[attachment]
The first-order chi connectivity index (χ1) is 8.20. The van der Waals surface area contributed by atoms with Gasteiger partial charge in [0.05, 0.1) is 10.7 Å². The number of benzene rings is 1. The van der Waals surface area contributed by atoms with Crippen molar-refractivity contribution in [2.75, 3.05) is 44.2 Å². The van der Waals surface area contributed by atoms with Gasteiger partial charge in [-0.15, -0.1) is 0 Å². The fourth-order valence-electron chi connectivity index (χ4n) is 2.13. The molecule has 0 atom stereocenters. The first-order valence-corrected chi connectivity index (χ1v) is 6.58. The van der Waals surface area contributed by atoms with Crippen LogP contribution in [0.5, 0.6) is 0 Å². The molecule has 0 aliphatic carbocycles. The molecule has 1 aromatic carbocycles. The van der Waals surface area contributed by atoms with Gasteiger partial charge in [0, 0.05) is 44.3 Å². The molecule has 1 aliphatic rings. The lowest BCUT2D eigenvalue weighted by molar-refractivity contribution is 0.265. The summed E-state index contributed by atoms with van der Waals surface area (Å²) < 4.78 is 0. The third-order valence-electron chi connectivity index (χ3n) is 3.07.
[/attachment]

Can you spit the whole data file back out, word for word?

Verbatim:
The first-order chi connectivity index (χ1) is 8.20. The van der Waals surface area contributed by atoms with Gasteiger partial charge in [0.05, 0.1) is 10.7 Å². The number of benzene rings is 1. The van der Waals surface area contributed by atoms with Crippen molar-refractivity contribution in [2.75, 3.05) is 44.2 Å². The van der Waals surface area contributed by atoms with Gasteiger partial charge in [-0.15, -0.1) is 0 Å². The fourth-order valence-electron chi connectivity index (χ4n) is 2.13. The molecule has 0 atom stereocenters. The first-order valence-corrected chi connectivity index (χ1v) is 6.58. The van der Waals surface area contributed by atoms with Crippen LogP contribution in [0.5, 0.6) is 0 Å². The molecule has 0 aliphatic carbocycles. The molecule has 1 aromatic carbocycles. The van der Waals surface area contributed by atoms with Gasteiger partial charge in [0, 0.05) is 44.3 Å². The molecule has 1 aliphatic rings. The lowest BCUT2D eigenvalue weighted by molar-refractivity contribution is 0.265. The summed E-state index contributed by atoms with van der Waals surface area (Å²) < 4.78 is 0. The third-order valence-electron chi connectivity index (χ3n) is 3.07.